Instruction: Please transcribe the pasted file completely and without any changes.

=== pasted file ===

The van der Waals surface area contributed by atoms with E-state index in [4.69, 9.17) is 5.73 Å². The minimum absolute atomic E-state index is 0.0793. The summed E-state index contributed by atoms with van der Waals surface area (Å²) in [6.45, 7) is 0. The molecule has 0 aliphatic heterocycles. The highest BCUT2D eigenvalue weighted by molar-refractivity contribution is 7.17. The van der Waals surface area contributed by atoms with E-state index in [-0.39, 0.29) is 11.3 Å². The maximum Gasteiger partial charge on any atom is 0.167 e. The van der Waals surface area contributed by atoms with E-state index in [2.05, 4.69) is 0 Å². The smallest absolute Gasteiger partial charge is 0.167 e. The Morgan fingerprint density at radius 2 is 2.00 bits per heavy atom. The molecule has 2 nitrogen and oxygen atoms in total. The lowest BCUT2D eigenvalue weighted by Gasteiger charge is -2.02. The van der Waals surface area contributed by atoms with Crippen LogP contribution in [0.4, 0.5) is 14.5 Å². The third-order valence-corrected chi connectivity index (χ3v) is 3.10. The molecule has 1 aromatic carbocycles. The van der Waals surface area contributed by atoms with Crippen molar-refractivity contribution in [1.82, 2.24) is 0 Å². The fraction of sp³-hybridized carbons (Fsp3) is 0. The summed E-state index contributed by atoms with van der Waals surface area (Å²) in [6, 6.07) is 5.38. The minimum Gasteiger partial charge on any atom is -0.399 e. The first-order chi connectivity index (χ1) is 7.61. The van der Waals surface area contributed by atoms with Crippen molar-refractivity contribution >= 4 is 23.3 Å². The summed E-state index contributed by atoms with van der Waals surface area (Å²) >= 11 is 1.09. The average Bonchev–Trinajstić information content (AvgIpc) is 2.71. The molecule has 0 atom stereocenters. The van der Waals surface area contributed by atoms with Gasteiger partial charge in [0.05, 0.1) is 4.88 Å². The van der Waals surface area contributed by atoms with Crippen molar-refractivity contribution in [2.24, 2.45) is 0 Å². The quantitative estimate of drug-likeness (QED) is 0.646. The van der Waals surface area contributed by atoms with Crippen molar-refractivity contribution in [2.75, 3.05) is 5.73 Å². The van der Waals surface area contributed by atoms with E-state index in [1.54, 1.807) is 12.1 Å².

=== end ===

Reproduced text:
The van der Waals surface area contributed by atoms with E-state index in [4.69, 9.17) is 5.73 Å². The minimum absolute atomic E-state index is 0.0793. The summed E-state index contributed by atoms with van der Waals surface area (Å²) in [6.45, 7) is 0. The molecule has 0 aliphatic heterocycles. The highest BCUT2D eigenvalue weighted by molar-refractivity contribution is 7.17. The van der Waals surface area contributed by atoms with E-state index in [-0.39, 0.29) is 11.3 Å². The maximum Gasteiger partial charge on any atom is 0.167 e. The van der Waals surface area contributed by atoms with E-state index in [2.05, 4.69) is 0 Å². The smallest absolute Gasteiger partial charge is 0.167 e. The Morgan fingerprint density at radius 2 is 2.00 bits per heavy atom. The molecule has 2 nitrogen and oxygen atoms in total. The lowest BCUT2D eigenvalue weighted by Gasteiger charge is -2.02. The van der Waals surface area contributed by atoms with Crippen LogP contribution in [0.4, 0.5) is 14.5 Å². The third-order valence-corrected chi connectivity index (χ3v) is 3.10. The molecule has 1 aromatic carbocycles. The van der Waals surface area contributed by atoms with Crippen molar-refractivity contribution in [1.82, 2.24) is 0 Å². The fraction of sp³-hybridized carbons (Fsp3) is 0. The summed E-state index contributed by atoms with van der Waals surface area (Å²) in [6, 6.07) is 5.38. The minimum Gasteiger partial charge on any atom is -0.399 e. The first-order chi connectivity index (χ1) is 7.61. The van der Waals surface area contributed by atoms with Crippen molar-refractivity contribution >= 4 is 23.3 Å². The summed E-state index contributed by atoms with van der Waals surface area (Å²) >= 11 is 1.09. The average Bonchev–Trinajstić information content (AvgIpc) is 2.71. The molecule has 0 atom stereocenters. The van der Waals surface area contributed by atoms with Gasteiger partial charge in [0.05, 0.1) is 4.88 Å². The van der Waals surface area contributed by atoms with Crippen molar-refractivity contribution in [2.24, 2.45) is 0 Å². The quantitative estimate of drug-likeness (QED) is 0.646. The van der Waals surface area contributed by atoms with Crippen molar-refractivity contribution in [2.75, 3.05) is 5.73 Å². The van der Waals surface area contributed by atoms with E-state index in [1.54, 1.807) is 12.1 Å².